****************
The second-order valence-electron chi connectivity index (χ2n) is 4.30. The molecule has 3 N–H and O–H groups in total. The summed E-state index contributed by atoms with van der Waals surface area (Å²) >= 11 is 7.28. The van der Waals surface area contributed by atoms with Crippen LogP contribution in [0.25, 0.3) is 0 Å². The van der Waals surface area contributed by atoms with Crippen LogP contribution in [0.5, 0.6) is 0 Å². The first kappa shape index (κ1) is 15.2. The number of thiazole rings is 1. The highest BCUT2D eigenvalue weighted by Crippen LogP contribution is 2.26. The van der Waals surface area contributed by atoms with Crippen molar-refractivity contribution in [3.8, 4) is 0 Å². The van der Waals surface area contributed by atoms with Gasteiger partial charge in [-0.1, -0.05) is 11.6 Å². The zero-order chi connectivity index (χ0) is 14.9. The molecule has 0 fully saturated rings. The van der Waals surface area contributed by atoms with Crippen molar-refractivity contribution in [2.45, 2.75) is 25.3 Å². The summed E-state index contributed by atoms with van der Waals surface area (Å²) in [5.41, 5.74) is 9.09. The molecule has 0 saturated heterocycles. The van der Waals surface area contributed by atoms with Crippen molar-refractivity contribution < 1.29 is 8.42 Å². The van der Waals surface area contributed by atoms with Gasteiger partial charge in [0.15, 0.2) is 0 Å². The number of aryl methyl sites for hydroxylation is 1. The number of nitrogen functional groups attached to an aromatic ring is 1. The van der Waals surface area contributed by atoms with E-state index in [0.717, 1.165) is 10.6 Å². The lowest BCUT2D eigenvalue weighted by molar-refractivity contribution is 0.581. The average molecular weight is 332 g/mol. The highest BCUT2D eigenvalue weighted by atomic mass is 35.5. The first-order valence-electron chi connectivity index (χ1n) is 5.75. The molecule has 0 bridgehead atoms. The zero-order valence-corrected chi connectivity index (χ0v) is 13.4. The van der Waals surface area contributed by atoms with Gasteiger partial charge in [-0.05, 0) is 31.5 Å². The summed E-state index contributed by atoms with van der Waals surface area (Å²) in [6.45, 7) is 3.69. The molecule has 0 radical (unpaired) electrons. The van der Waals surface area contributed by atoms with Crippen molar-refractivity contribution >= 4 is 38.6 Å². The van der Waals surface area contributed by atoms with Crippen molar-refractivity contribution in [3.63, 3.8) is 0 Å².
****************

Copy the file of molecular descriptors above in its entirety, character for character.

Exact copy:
The second-order valence-electron chi connectivity index (χ2n) is 4.30. The molecule has 3 N–H and O–H groups in total. The summed E-state index contributed by atoms with van der Waals surface area (Å²) >= 11 is 7.28. The van der Waals surface area contributed by atoms with Crippen LogP contribution in [0.25, 0.3) is 0 Å². The van der Waals surface area contributed by atoms with Crippen LogP contribution in [0.5, 0.6) is 0 Å². The first kappa shape index (κ1) is 15.2. The number of thiazole rings is 1. The highest BCUT2D eigenvalue weighted by Crippen LogP contribution is 2.26. The van der Waals surface area contributed by atoms with Crippen molar-refractivity contribution in [3.8, 4) is 0 Å². The van der Waals surface area contributed by atoms with Gasteiger partial charge in [-0.1, -0.05) is 11.6 Å². The zero-order chi connectivity index (χ0) is 14.9. The molecule has 0 fully saturated rings. The van der Waals surface area contributed by atoms with Crippen molar-refractivity contribution in [2.45, 2.75) is 25.3 Å². The summed E-state index contributed by atoms with van der Waals surface area (Å²) in [5.41, 5.74) is 9.09. The molecule has 0 saturated heterocycles. The van der Waals surface area contributed by atoms with Crippen molar-refractivity contribution < 1.29 is 8.42 Å². The van der Waals surface area contributed by atoms with Gasteiger partial charge in [0.15, 0.2) is 0 Å². The number of aryl methyl sites for hydroxylation is 1. The number of nitrogen functional groups attached to an aromatic ring is 1. The van der Waals surface area contributed by atoms with E-state index in [0.717, 1.165) is 10.6 Å². The lowest BCUT2D eigenvalue weighted by molar-refractivity contribution is 0.581. The average molecular weight is 332 g/mol. The highest BCUT2D eigenvalue weighted by atomic mass is 35.5. The first-order valence-electron chi connectivity index (χ1n) is 5.75. The molecule has 0 bridgehead atoms. The zero-order valence-corrected chi connectivity index (χ0v) is 13.4. The van der Waals surface area contributed by atoms with Gasteiger partial charge in [-0.05, 0) is 31.5 Å². The summed E-state index contributed by atoms with van der Waals surface area (Å²) in [6.45, 7) is 3.69. The molecule has 0 radical (unpaired) electrons. The van der Waals surface area contributed by atoms with Crippen molar-refractivity contribution >= 4 is 38.6 Å². The van der Waals surface area contributed by atoms with Crippen molar-refractivity contribution in [3.63, 3.8) is 0 Å².